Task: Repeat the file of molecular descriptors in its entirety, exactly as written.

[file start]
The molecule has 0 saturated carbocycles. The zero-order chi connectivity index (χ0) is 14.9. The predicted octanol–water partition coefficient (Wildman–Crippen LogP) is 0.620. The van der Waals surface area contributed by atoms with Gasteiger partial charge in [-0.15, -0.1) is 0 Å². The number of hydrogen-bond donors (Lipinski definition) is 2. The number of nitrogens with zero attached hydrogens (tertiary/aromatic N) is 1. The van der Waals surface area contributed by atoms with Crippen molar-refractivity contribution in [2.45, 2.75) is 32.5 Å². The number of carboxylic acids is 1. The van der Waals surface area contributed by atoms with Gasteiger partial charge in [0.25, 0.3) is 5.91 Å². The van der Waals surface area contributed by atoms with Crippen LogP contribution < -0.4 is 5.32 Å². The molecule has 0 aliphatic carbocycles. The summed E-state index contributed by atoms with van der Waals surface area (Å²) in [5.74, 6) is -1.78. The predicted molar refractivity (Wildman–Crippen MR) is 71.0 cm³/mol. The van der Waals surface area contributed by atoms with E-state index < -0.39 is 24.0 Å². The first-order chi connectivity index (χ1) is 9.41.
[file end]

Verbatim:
The molecule has 0 saturated carbocycles. The zero-order chi connectivity index (χ0) is 14.9. The predicted octanol–water partition coefficient (Wildman–Crippen LogP) is 0.620. The van der Waals surface area contributed by atoms with Gasteiger partial charge in [-0.15, -0.1) is 0 Å². The number of hydrogen-bond donors (Lipinski definition) is 2. The number of nitrogens with zero attached hydrogens (tertiary/aromatic N) is 1. The van der Waals surface area contributed by atoms with Crippen molar-refractivity contribution in [2.45, 2.75) is 32.5 Å². The number of carboxylic acids is 1. The van der Waals surface area contributed by atoms with Gasteiger partial charge in [0.25, 0.3) is 5.91 Å². The van der Waals surface area contributed by atoms with Crippen LogP contribution < -0.4 is 5.32 Å². The molecule has 0 aliphatic carbocycles. The summed E-state index contributed by atoms with van der Waals surface area (Å²) in [5.74, 6) is -1.78. The predicted molar refractivity (Wildman–Crippen MR) is 71.0 cm³/mol. The van der Waals surface area contributed by atoms with E-state index < -0.39 is 24.0 Å². The first-order chi connectivity index (χ1) is 9.41.